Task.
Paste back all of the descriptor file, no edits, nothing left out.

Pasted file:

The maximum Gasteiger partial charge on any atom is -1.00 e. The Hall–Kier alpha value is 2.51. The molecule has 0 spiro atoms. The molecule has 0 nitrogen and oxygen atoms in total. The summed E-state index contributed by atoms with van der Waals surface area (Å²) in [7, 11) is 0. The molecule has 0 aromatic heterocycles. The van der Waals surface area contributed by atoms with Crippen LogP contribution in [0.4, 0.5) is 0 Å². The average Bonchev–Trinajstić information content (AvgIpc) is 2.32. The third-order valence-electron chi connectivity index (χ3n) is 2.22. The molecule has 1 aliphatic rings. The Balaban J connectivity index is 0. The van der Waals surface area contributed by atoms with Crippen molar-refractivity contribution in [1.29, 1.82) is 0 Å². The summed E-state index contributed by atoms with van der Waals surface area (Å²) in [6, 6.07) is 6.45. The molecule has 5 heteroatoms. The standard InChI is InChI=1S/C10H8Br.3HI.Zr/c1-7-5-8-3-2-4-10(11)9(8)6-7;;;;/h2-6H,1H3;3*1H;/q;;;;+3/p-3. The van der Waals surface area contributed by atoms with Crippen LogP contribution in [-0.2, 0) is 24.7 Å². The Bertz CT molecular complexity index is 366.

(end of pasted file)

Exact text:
The maximum Gasteiger partial charge on any atom is -1.00 e. The Hall–Kier alpha value is 2.51. The molecule has 0 spiro atoms. The molecule has 0 nitrogen and oxygen atoms in total. The summed E-state index contributed by atoms with van der Waals surface area (Å²) in [7, 11) is 0. The molecule has 0 aromatic heterocycles. The van der Waals surface area contributed by atoms with Crippen LogP contribution in [0.4, 0.5) is 0 Å². The average Bonchev–Trinajstić information content (AvgIpc) is 2.32. The third-order valence-electron chi connectivity index (χ3n) is 2.22. The molecule has 1 aliphatic rings. The Balaban J connectivity index is 0. The van der Waals surface area contributed by atoms with Crippen molar-refractivity contribution in [1.29, 1.82) is 0 Å². The summed E-state index contributed by atoms with van der Waals surface area (Å²) in [6, 6.07) is 6.45. The molecule has 5 heteroatoms. The standard InChI is InChI=1S/C10H8Br.3HI.Zr/c1-7-5-8-3-2-4-10(11)9(8)6-7;;;;/h2-6H,1H3;3*1H;/q;;;;+3/p-3. The van der Waals surface area contributed by atoms with Crippen LogP contribution in [-0.2, 0) is 24.7 Å². The Bertz CT molecular complexity index is 366.